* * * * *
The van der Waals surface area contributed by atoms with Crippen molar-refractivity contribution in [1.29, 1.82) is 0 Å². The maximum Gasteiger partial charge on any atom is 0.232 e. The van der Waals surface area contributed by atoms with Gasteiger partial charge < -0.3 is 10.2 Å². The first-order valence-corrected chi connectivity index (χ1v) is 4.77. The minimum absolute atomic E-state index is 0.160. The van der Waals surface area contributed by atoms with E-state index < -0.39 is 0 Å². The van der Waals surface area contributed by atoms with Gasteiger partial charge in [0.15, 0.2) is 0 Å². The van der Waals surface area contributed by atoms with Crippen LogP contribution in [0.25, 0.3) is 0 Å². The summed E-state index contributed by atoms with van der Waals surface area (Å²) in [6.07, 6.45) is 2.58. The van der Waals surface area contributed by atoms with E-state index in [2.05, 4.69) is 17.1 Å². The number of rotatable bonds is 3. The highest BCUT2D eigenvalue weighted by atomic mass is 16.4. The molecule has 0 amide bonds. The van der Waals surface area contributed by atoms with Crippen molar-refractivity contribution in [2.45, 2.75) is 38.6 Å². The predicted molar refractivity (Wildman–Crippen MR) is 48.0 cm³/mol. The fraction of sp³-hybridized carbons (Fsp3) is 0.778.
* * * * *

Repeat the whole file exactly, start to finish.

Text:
The van der Waals surface area contributed by atoms with Crippen molar-refractivity contribution in [1.29, 1.82) is 0 Å². The maximum Gasteiger partial charge on any atom is 0.232 e. The van der Waals surface area contributed by atoms with Gasteiger partial charge < -0.3 is 10.2 Å². The first-order valence-corrected chi connectivity index (χ1v) is 4.77. The minimum absolute atomic E-state index is 0.160. The van der Waals surface area contributed by atoms with E-state index < -0.39 is 0 Å². The van der Waals surface area contributed by atoms with Gasteiger partial charge in [0.15, 0.2) is 0 Å². The van der Waals surface area contributed by atoms with Crippen LogP contribution in [0.25, 0.3) is 0 Å². The summed E-state index contributed by atoms with van der Waals surface area (Å²) in [6.07, 6.45) is 2.58. The van der Waals surface area contributed by atoms with E-state index in [2.05, 4.69) is 17.1 Å². The number of rotatable bonds is 3. The highest BCUT2D eigenvalue weighted by atomic mass is 16.4. The molecule has 0 amide bonds. The van der Waals surface area contributed by atoms with Crippen molar-refractivity contribution in [2.45, 2.75) is 38.6 Å². The predicted molar refractivity (Wildman–Crippen MR) is 48.0 cm³/mol. The fraction of sp³-hybridized carbons (Fsp3) is 0.778.